There is a lot of info on the web about how to do two big things with electronic devices for astronomy. The first is usually about “electronically assisted astronomy”. Local astronomer Jim Thompson was interviewed for the website AstronomyConnect.com and he defined EAA the following way:
…the application of any sort of technological aid for the enhancement of astronomical viewing falls under the EAA umbrella. Devices such as light intensifiers and video cameras both fit into this category. The purpose of the technological aid is either to increase the observable detail over what’s possible with a conventional eyepiece, or in some cases to make it possible for those with vision problems to see anything at all.
In short, it helps you or your equipment see better. Tightly tied to it is the idea of using the electronic devices to actually capture the images for astrophotography.
Stepping back — Smartphone astronomy
Some people like to use their smartphones with their astronomy setup, but not always in those first two big ways. » Read the rest
As part of my education on all things astronomy, I try to read a variety of modern sources of information including discussion forums on Facebook and Cloudy Nights, helpful tips from blogs, the big name astro books like Nightwatch, and the various monthly magazines like Astronomy, Sky News, and Sky and Telescope.
A couple of years ago, one of the members of our astronomy club, Paul, passed away and another member, Attilla, was helping his widow clean out some of the astronomy collection that he had accumulated. He had a collection of Sky and Telescope materials going back to 1966 to get rid of, and while some people might see that as merely an opportunity for hoarding, I saw it as an opportunity for learning. Could I read through some 50 years of astronomy articles aimed at backyard astronomers rather than scientists, and if I did read them, what would I glean? » Read the rest
As readers of my blog know, I am an amateur astronomer. And my road into astronomy has not been paved with the remains of rainbows or yesterday’s sunbeams. I have struggled mightily over the last 7 years, including some epic battles with my scope to get aligned.
In the end, two people in the club really helped me nail down my wayward astro gremlins, and now I try to pay it back whenever I can. I have a couple of posts that get a lot of foot traffic about the “proper” way to do alignment of a Celestron GoTo scope, and I’m of the firm belief that users of the SE series of scopes fall into very set categories:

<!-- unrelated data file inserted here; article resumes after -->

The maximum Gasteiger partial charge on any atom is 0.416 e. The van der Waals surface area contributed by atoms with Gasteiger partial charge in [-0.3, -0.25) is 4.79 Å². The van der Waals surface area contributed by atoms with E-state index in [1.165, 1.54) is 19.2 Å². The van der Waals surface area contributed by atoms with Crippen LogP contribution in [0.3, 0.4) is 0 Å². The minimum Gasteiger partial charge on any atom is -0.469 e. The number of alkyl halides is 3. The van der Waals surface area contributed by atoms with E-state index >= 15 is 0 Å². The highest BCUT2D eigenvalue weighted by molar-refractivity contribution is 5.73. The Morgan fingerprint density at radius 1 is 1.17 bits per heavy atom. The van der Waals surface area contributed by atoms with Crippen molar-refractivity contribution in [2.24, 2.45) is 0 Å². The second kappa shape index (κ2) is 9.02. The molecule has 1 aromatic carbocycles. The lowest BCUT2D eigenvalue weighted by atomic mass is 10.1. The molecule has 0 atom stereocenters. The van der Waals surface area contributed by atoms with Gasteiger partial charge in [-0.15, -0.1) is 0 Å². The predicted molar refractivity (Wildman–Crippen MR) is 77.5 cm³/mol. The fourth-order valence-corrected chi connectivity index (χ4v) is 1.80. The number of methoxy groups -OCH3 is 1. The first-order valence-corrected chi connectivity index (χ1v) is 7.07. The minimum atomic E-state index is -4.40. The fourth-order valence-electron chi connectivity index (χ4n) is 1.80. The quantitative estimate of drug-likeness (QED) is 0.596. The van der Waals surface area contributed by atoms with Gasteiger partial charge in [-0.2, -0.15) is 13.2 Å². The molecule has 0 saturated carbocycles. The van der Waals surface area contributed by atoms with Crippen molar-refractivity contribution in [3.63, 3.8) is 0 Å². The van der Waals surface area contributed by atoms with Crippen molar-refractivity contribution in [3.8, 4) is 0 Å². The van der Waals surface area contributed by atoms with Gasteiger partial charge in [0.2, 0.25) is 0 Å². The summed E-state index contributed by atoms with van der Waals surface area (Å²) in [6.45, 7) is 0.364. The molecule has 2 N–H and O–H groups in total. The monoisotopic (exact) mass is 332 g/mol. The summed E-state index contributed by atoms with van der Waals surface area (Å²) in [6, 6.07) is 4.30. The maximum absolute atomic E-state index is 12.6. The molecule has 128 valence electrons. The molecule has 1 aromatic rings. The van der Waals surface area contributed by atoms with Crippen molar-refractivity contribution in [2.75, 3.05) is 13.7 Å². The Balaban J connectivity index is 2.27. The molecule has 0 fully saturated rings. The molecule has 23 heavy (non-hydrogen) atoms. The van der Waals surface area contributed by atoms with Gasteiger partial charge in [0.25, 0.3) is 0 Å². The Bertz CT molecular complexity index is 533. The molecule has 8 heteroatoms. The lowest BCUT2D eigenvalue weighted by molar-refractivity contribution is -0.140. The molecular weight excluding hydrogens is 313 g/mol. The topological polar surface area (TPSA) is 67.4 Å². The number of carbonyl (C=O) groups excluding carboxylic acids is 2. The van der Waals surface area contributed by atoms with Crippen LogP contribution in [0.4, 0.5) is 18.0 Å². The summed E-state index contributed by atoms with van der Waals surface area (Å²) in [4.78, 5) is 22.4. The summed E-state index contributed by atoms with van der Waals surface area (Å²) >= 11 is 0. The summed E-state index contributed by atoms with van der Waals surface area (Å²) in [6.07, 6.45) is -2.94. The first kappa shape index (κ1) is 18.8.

75% of owners will use their scopes right out of the box without any trouble, it will work as intended, no gremlins;
10% will not get it to work, but it is more user error than anything else, and they will never get ANY scope to work, because it just doesn’t make sense to them;
10% will struggle mightily but will learn how to make it work; and,
5% will have serious gremlins that they won’t be able to banish, or even know what gremlins they face.
About two years ago, a member of our astronomy club was helping the widow of another astronomy club member who had passed away. Like many of the survivors of astro lovers, the widow inherited a bunch of astro equipment, digital remnants and a bunch of accumulated reference material. To wit, he had left behind a large collection of issues of Sky & Telescope.
For those of you who don’t immediately know (and why would you?), S&T started publication way back in 1942 and has been going strong ever since. Almost immediately, even during WW II, it moved to 12 issues per year. The late astronomer had every issue, as far as I can tell, from 1966 through to 2017. Quite the collection. And when the helper guy sent out an email asking if anyone wanted them, my initial thought was not “Hell no” but rather “What an interesting project.”
I have traditionally NOT been a binoculars guy when it comes to astronomy. If I’m totally honest, I’m even a bit judgey for those who respond to newbies questions about what type of telescope to get with “get binos, great way to get started” advice. It’s a common refrain, by experienced amateurs, and I think it can be amongst the worst advice to give anyone.
Why NOT recommend binos to newbies?
First and foremost, the learning curve is enormous for the sky. Yes, you can look at stuff easily and pan quickly, but almost EVERYONE starts with hand-held binos. Which shake in your hands. It is VERY hard to get decent sized binos to stay solid unless you are naturally still OR you rest against something with your harms. But they don’t tell people that, they just say “buy binos”.
Second, for many people learning, sometimes the best aspect is sharing it with others. » Read the rest